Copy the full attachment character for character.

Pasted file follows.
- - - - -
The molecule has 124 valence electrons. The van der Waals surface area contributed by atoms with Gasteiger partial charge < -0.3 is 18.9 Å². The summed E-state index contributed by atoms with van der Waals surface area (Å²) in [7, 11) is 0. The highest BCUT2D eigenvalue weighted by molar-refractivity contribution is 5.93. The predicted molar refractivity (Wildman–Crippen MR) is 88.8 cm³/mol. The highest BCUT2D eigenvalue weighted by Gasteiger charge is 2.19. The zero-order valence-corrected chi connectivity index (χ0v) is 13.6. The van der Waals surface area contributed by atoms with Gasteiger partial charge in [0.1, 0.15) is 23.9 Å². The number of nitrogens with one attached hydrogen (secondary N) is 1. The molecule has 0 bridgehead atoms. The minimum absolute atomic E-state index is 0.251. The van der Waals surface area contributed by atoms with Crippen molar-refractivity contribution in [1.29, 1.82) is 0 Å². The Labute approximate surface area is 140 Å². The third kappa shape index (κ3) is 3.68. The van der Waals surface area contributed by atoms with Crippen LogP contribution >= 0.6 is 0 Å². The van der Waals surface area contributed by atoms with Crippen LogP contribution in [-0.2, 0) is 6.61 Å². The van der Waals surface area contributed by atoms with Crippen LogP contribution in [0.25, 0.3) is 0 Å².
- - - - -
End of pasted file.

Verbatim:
The molecule has 124 valence electrons. The van der Waals surface area contributed by atoms with Gasteiger partial charge < -0.3 is 18.9 Å². The summed E-state index contributed by atoms with van der Waals surface area (Å²) in [7, 11) is 0. The highest BCUT2D eigenvalue weighted by molar-refractivity contribution is 5.93. The predicted molar refractivity (Wildman–Crippen MR) is 88.8 cm³/mol. The highest BCUT2D eigenvalue weighted by Gasteiger charge is 2.19. The zero-order valence-corrected chi connectivity index (χ0v) is 13.6. The van der Waals surface area contributed by atoms with Gasteiger partial charge in [0.1, 0.15) is 23.9 Å². The number of nitrogens with one attached hydrogen (secondary N) is 1. The molecule has 0 bridgehead atoms. The minimum absolute atomic E-state index is 0.251. The van der Waals surface area contributed by atoms with Crippen molar-refractivity contribution in [1.29, 1.82) is 0 Å². The Labute approximate surface area is 140 Å². The third kappa shape index (κ3) is 3.68. The van der Waals surface area contributed by atoms with Crippen LogP contribution >= 0.6 is 0 Å². The van der Waals surface area contributed by atoms with Crippen LogP contribution in [-0.2, 0) is 6.61 Å². The van der Waals surface area contributed by atoms with Crippen LogP contribution in [0.25, 0.3) is 0 Å².